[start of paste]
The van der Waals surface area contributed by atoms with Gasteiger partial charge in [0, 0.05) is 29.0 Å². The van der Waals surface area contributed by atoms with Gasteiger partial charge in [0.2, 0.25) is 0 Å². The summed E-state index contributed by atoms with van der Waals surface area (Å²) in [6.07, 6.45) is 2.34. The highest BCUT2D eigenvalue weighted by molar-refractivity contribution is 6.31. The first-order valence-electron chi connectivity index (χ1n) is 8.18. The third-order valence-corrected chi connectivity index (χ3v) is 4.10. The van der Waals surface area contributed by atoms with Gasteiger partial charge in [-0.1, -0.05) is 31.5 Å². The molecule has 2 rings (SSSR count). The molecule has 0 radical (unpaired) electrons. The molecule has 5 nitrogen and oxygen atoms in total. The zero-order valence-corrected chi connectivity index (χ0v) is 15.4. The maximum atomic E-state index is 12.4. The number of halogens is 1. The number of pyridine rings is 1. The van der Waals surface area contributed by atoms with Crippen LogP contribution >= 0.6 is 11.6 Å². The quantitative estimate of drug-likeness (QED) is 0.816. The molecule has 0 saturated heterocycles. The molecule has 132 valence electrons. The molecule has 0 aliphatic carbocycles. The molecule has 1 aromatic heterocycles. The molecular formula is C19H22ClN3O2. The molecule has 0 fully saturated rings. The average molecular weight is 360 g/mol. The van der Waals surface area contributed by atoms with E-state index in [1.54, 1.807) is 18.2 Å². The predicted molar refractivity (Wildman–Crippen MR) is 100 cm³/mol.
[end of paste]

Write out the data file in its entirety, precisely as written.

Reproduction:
The van der Waals surface area contributed by atoms with Gasteiger partial charge in [0, 0.05) is 29.0 Å². The van der Waals surface area contributed by atoms with Gasteiger partial charge in [0.2, 0.25) is 0 Å². The summed E-state index contributed by atoms with van der Waals surface area (Å²) in [6.07, 6.45) is 2.34. The highest BCUT2D eigenvalue weighted by molar-refractivity contribution is 6.31. The first-order valence-electron chi connectivity index (χ1n) is 8.18. The third-order valence-corrected chi connectivity index (χ3v) is 4.10. The van der Waals surface area contributed by atoms with Gasteiger partial charge in [-0.1, -0.05) is 31.5 Å². The molecule has 2 rings (SSSR count). The molecule has 0 radical (unpaired) electrons. The molecule has 5 nitrogen and oxygen atoms in total. The zero-order valence-corrected chi connectivity index (χ0v) is 15.4. The maximum atomic E-state index is 12.4. The number of halogens is 1. The number of pyridine rings is 1. The van der Waals surface area contributed by atoms with Crippen LogP contribution >= 0.6 is 11.6 Å². The quantitative estimate of drug-likeness (QED) is 0.816. The molecule has 0 saturated heterocycles. The molecule has 132 valence electrons. The molecule has 0 aliphatic carbocycles. The molecule has 1 aromatic heterocycles. The molecular formula is C19H22ClN3O2. The molecule has 0 fully saturated rings. The average molecular weight is 360 g/mol. The van der Waals surface area contributed by atoms with E-state index in [1.54, 1.807) is 18.2 Å². The predicted molar refractivity (Wildman–Crippen MR) is 100 cm³/mol.